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Wrecked: From bad to good.

Prompted by a blog post by Jeff Goin’s in promotion for his new book that will be coming out. It made me think.

How has my life been wrecked and turned out good? Three years ago I woke with no ability to breathe properly and severe joint pain. I sounded like a moose and I felt about ninety years old. It took two in half years to discover what caused my subglottic stenosis. I have a rare and complicated Vasculitis disease called GPA (Granulomatosis with Polyangitis). I know a mouth full to say. I sometimes feel like an episode on House, but despite the pain, frustration of working with doctors who look at me more like a science experience than an actual person, I have grown a lot. The ways my illness changed me for the better, I know that probably sounds so Buddha like, is in the way I view things around me. Examples: I have deal with teams of doctors and the last time I did was in December 2011 and with no voice to let myself be heard. I had to write everything done. I realized with that experience that working in collaboration is a real skill that is learned and no one is born with it. It takes going outside your ego to actually listen and work with others and that includes in one’s own family. At this time I had no voice, my thorax was broken because of the surgery and I could not communicate in the normal verbal way that everyone else does. I had to hand write things down. Let me tell you, it is slower and it is the easiest way to irritate people, simply because the person reading it has to slow down and be mindful of what is being said. It used a different part of the brain then what is normally used.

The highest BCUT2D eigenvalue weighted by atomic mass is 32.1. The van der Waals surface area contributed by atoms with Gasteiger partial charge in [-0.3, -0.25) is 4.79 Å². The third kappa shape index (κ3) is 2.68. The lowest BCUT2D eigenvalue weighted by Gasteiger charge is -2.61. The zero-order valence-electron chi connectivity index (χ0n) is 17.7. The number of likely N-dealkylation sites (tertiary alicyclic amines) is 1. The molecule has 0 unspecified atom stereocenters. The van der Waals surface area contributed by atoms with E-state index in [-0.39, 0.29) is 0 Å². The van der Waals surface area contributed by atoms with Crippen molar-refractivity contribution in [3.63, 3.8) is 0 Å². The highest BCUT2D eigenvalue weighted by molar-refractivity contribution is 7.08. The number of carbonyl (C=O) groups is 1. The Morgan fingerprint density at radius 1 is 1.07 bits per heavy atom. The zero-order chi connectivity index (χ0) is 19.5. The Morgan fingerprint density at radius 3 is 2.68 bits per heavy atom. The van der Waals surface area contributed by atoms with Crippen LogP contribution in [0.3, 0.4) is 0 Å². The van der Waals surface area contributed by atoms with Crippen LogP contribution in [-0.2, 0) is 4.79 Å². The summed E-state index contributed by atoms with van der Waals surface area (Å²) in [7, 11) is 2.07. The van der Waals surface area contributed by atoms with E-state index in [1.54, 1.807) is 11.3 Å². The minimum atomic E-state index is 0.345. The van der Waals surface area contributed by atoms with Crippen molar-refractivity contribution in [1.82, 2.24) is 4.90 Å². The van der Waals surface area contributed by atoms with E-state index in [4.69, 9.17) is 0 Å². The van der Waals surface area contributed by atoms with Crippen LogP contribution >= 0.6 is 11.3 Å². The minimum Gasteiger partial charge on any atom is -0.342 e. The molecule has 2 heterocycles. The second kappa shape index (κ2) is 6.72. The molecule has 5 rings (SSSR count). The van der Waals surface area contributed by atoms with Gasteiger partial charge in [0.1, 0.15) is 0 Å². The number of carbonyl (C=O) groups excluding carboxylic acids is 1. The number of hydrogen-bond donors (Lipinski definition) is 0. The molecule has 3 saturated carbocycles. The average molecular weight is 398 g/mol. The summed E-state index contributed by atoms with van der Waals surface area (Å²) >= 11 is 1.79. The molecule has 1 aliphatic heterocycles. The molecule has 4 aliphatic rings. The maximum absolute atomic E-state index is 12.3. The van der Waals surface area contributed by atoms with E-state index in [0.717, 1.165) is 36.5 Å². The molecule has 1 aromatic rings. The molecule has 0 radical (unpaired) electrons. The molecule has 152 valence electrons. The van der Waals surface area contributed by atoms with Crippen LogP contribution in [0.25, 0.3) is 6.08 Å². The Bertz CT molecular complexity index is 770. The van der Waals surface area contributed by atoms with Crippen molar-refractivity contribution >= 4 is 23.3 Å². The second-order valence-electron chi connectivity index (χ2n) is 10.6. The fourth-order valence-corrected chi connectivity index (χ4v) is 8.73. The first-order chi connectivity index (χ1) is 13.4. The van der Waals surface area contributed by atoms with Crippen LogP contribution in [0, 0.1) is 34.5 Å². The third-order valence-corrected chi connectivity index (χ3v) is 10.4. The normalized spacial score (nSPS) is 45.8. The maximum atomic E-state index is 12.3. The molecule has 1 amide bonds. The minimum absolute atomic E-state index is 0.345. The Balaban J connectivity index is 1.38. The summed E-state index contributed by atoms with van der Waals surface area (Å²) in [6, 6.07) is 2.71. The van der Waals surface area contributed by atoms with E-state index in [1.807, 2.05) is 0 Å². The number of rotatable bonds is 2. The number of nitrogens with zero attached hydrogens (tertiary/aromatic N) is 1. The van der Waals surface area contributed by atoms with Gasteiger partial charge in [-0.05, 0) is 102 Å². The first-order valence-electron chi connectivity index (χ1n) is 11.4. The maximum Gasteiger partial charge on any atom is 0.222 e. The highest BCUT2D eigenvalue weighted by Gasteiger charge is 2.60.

Another important way it has changed my life for the better is in the way I have connected with those around me. I have learned in the importance of being precise not only with writing but in also how I talk to others in my TEAM. My TEAM includes: family, friends, doctors, nurses, and anyone who is able to aide me on my quest for health. Despite what is the normal thinking of the world that we are all individuals who stand alone, bullet proof, and we don’t have to rely on anyone. That simply is not reality. The truth is yes, we are individuals, but we are all connected. We need others to succeed in life, we do not stand alone. Whether is a spouse, a friend, a boss, a co-worker, doctors, nurses, or even a neighbor we are connected. After my first long period of time in the hospital where I had no voice, I started realizing there are more like me, individuals who are not capable to communicate in the world in such a way that they can be understood, so I started using mine. I volunteer for Family Challenge, which is a camp for parents who are dealing with children who have challenging behaviors such as RAD, PTSD, Bi-polar, or Autism. We help parents, especially mothers with tools to help them become even better moms. We also offer them a chance to have a break so rejuvenate themselves. I also am a committee member for Living Ministries an organization that help the homeless, low income families, and other organizations help others who need it. My own experience without have a voice and being heard has changed how I treat others and I am becoming a better listener.

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